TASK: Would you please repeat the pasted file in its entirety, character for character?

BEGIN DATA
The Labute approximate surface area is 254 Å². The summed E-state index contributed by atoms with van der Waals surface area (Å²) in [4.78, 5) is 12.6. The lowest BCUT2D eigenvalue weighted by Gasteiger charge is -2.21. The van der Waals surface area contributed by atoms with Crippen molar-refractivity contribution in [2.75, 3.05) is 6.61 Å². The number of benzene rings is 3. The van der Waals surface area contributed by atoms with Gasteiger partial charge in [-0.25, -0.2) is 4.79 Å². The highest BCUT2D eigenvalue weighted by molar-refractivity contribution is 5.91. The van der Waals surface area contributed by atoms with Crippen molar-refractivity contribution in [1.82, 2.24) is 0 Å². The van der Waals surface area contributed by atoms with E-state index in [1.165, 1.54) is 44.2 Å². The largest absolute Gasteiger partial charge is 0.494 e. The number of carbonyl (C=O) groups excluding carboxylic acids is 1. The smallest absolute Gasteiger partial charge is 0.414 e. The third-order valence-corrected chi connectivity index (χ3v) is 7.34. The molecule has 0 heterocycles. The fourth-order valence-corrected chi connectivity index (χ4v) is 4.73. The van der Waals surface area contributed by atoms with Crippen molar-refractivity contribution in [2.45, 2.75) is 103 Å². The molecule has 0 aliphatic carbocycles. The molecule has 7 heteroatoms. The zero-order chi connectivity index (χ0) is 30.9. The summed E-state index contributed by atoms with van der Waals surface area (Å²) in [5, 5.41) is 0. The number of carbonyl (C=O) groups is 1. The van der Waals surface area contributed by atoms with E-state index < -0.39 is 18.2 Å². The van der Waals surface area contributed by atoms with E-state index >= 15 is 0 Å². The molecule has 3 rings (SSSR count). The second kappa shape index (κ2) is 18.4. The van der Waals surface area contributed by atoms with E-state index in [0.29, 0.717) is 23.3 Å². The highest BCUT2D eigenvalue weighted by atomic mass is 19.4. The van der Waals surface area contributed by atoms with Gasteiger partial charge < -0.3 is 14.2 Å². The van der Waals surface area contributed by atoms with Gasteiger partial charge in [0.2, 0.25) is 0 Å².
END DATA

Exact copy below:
The Labute approximate surface area is 254 Å². The summed E-state index contributed by atoms with van der Waals surface area (Å²) in [4.78, 5) is 12.6. The lowest BCUT2D eigenvalue weighted by Gasteiger charge is -2.21. The van der Waals surface area contributed by atoms with Crippen molar-refractivity contribution in [2.75, 3.05) is 6.61 Å². The number of benzene rings is 3. The van der Waals surface area contributed by atoms with Gasteiger partial charge in [-0.25, -0.2) is 4.79 Å². The highest BCUT2D eigenvalue weighted by molar-refractivity contribution is 5.91. The van der Waals surface area contributed by atoms with Crippen molar-refractivity contribution in [1.82, 2.24) is 0 Å². The van der Waals surface area contributed by atoms with E-state index in [1.165, 1.54) is 44.2 Å². The largest absolute Gasteiger partial charge is 0.494 e. The number of carbonyl (C=O) groups excluding carboxylic acids is 1. The smallest absolute Gasteiger partial charge is 0.414 e. The third-order valence-corrected chi connectivity index (χ3v) is 7.34. The molecule has 0 heterocycles. The fourth-order valence-corrected chi connectivity index (χ4v) is 4.73. The van der Waals surface area contributed by atoms with Crippen molar-refractivity contribution in [2.45, 2.75) is 103 Å². The molecule has 0 aliphatic carbocycles. The molecule has 7 heteroatoms. The zero-order chi connectivity index (χ0) is 30.9. The summed E-state index contributed by atoms with van der Waals surface area (Å²) in [5, 5.41) is 0. The number of carbonyl (C=O) groups is 1. The van der Waals surface area contributed by atoms with E-state index < -0.39 is 18.2 Å². The van der Waals surface area contributed by atoms with E-state index >= 15 is 0 Å². The molecule has 3 rings (SSSR count). The second kappa shape index (κ2) is 18.4. The van der Waals surface area contributed by atoms with E-state index in [0.29, 0.717) is 23.3 Å². The highest BCUT2D eigenvalue weighted by atomic mass is 19.4. The van der Waals surface area contributed by atoms with Gasteiger partial charge < -0.3 is 14.2 Å². The van der Waals surface area contributed by atoms with Gasteiger partial charge in [0.2, 0.25) is 0 Å².